|Seventeen Young Missionaries Commissioned To Service|
New York, NY, July 15, 2007--;On Sunday morning at the United Methodist Church of St. Paul and St. Andrew in New York City, 17 young adults kneeled and were commissioned for United Methodist missions throughout the world.
"This is not about success," said Bishop Sudarshana Devadhar of the Greater New Jersey Conference, who addressed the new missionaries. "It is about faithfulness. Following Christ means going to places the world doesn't want you to go. Following Jesus means taking risks for the sake of the Gospel of Jesus Christ."
The new missionaries will be sent to national and international community-based organizations, where they will work on social justice issues while developing their personal spiritual strength.
Nine of the young adults were commissioned as US-2 missionaries and will serve communities in need throughout the United States for two years. The other eight young adults have been commissioned as mission interns and will spend three years, of which half of their time will be devoted to international work and the other half will be devoted to national work. They will face issues such as poverty, hunger, drug abuse, domestic violence, and social conflicts.
"This is the church's recognition of what we're being sent out to do," said David Hosey, a newly commissioned mission intern assigned to Jerusalem. "This is an affirmation by the church of our desire to serve, which was before only very personal. [The Mission Intern program] combines faith and justice and peace issues."
Before being commissioned, the young missionaries spoke in unison the Wesleyan covenant prayer, "I am no longer my own, but thine…Let me be full, let me be empty. Let me have all things, let me have nothing. I freely and with a willing heart give it all to your pleasure and disposal."
Bishop Devadhar, along with the Rev. Edith L. Gleaves, deputy general secretary of mission personnel of the General Board of Global Ministries; Steven Goldstein, assistant general secretary of mission personnel; Rev. James F. Karpen of St. Paul and St. Andrew; and Mary Baldridge, director of the General Board of Global Ministries, performed the laying on of hands to each of the new missionaries during the ceremony.
As he laid hands on each of the missionaries, Rev. Devadhar said, "I commission you to take the Gospel of our Lord Jesus Christ into all the world."
Rev. Gleaves told the congregation that the anchor cross, an early Christian icon, symbolized faith, hope, and love. Rev. Gleaves presented each new missionary with his or her own anchor cross necklace.
After the commissioning, Bishop Devadhar asked the new missionaries to stand and turn toward the congregation. He presented the new missionaries to a cheering audience.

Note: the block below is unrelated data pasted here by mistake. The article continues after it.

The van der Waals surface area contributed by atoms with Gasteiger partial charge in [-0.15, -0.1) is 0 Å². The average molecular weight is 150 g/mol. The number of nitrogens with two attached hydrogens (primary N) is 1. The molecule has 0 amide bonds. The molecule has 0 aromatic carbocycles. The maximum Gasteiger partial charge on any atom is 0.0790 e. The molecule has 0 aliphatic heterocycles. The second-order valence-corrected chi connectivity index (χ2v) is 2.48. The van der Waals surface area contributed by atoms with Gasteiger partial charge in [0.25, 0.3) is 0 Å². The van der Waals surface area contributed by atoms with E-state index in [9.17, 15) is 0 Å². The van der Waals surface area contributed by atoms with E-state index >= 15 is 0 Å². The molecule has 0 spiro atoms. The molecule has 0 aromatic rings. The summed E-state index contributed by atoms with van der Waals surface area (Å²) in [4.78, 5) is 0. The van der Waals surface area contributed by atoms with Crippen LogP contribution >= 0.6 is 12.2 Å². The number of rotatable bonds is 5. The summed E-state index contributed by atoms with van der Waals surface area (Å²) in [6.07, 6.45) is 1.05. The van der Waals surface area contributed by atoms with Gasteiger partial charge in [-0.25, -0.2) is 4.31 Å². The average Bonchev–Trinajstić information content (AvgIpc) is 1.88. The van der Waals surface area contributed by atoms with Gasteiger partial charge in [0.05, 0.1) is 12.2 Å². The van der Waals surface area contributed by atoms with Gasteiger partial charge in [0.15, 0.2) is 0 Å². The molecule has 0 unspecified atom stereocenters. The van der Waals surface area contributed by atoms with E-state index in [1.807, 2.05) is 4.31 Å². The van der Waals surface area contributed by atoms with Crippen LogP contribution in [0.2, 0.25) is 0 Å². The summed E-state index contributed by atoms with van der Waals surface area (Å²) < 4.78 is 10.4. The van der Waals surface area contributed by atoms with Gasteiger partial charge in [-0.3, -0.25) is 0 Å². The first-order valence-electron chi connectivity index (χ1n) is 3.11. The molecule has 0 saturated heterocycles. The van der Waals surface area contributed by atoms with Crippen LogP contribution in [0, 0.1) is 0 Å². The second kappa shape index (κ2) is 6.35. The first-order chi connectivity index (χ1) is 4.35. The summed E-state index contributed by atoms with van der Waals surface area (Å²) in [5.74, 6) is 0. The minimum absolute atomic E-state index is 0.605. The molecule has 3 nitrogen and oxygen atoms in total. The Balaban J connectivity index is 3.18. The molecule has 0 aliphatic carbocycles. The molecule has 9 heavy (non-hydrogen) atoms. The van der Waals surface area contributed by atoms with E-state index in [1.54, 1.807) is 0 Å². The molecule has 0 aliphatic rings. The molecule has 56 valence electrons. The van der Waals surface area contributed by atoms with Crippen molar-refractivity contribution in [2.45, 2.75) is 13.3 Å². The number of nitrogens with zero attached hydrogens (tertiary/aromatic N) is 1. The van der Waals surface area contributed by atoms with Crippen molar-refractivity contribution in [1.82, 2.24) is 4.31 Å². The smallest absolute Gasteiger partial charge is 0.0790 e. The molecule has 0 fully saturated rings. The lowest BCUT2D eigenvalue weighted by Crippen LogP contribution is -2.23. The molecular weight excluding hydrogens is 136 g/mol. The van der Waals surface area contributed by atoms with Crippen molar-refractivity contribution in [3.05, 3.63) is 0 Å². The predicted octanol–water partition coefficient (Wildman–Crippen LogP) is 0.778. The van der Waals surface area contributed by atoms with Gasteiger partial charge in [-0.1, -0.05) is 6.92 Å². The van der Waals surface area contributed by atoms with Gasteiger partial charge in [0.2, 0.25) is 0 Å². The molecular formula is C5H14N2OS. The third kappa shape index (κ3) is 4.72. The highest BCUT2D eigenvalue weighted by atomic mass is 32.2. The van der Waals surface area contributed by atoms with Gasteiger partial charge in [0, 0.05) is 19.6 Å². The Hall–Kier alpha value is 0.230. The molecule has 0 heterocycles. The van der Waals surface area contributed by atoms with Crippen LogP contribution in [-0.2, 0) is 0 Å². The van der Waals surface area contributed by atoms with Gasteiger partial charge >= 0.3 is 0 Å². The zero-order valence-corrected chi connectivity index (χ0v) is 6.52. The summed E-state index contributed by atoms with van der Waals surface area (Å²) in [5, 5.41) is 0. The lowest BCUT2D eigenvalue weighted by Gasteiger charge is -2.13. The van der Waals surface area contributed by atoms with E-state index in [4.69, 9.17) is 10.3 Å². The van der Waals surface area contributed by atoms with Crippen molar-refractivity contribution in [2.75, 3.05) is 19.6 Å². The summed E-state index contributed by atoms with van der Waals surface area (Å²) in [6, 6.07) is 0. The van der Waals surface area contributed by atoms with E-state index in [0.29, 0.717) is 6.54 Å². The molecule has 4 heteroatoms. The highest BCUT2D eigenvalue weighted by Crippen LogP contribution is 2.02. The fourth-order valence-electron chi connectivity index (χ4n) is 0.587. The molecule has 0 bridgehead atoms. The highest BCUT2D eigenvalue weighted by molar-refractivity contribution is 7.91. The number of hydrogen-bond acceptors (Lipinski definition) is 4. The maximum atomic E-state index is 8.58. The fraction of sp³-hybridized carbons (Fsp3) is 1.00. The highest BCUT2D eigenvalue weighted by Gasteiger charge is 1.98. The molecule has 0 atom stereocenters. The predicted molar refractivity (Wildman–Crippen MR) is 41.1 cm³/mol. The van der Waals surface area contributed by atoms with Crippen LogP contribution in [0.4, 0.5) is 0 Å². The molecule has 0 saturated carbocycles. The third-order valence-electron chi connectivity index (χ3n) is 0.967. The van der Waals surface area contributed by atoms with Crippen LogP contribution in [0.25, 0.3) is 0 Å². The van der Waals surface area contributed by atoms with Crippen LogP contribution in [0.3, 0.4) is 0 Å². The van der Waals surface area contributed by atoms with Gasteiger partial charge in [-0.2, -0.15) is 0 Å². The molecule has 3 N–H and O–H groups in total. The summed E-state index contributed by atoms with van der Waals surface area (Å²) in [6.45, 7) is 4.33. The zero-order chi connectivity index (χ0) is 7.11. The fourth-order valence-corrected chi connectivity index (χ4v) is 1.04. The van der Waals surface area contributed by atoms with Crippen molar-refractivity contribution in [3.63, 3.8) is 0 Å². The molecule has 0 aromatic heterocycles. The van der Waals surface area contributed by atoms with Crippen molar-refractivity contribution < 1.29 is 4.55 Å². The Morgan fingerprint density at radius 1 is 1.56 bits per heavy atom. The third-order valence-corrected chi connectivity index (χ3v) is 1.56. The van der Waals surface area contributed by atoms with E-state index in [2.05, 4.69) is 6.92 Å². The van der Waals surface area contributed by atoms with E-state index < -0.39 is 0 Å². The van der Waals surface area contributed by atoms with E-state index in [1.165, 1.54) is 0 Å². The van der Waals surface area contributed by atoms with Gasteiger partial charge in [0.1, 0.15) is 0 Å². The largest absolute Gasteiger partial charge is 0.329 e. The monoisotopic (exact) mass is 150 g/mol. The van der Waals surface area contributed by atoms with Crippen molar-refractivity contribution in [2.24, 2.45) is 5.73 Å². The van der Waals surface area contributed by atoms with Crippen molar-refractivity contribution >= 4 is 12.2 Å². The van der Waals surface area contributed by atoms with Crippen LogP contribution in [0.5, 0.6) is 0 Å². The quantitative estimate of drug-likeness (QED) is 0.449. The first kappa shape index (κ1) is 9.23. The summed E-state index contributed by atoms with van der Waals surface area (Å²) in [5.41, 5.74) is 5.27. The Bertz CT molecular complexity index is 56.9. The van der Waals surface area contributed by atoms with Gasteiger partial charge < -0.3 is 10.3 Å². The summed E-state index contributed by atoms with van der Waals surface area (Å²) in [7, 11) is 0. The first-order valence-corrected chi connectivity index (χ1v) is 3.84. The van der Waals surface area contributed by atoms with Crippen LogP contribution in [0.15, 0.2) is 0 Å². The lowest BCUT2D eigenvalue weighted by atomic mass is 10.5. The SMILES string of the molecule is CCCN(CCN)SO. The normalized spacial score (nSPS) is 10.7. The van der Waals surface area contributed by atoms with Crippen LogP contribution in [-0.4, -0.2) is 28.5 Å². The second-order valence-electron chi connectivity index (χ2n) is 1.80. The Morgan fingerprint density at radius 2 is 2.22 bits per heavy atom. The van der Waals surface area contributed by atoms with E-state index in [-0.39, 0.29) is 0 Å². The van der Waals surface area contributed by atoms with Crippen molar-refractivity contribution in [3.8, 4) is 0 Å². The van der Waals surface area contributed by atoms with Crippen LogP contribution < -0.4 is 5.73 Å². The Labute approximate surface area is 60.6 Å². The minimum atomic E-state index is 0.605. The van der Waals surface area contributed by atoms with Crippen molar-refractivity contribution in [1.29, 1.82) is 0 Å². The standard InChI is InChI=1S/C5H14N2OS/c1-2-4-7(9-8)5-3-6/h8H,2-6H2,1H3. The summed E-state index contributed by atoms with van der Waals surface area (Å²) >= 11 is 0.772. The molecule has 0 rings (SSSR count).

The congregation spoke in unison to the new missionaries: "As members of The United Methodist Church representing the whole church, we send you into service with your special gifts and graces. We have called you; we support you. You are our gift to the world. We will receive you back again on behalf of all God's people."
"Being commissioned as a missionary is the complete consecration of oneself," said Bishop Devadhar after the commissioning. "And also it is the empowerment to be in the presence of Jesus Christ wherever they are."
Rev. Karpen, whose church hosted the event, said, "I felt very moved by the tremendous resource that has sprung out of our church this morning. God is moving in their lives. It is a privilege to be a tiny part of that."
"There is definitely a feeling of responsibility, but it is a blessing of responsibilities. This is social justice and mission jumbled into one. This feels surreal, but this is the affirmation of the church," said new US-2 Rebecca Yount of the Oklahoma Annual Conference, who will serve as an assistant public policy advocate for Church World Service in Washington DC.
The young adults interviewed to become missionaries in March and April and have undergone an orientation throughout the month of July. The US-2s and the mission interns will begin their work on August 15.
"I'm excited for our denomination when I see these bright young faces filled with joy," said Bishop Devadhar.
The new mission interns are:
The home conferences and assignments of the new US-2s are:
To become a US-2 or mission intern, you must be between the ages of 20 and 30, have a college degree or equivalent experience, and be connected to The United Methodist Church through a local church or campus ministry.
To learn more about the becoming a young adult missionary, link to: http://new.gbgm-umc.org/about/us/mp/missionaries/youngadults/
Date posted: Jul 19, 2007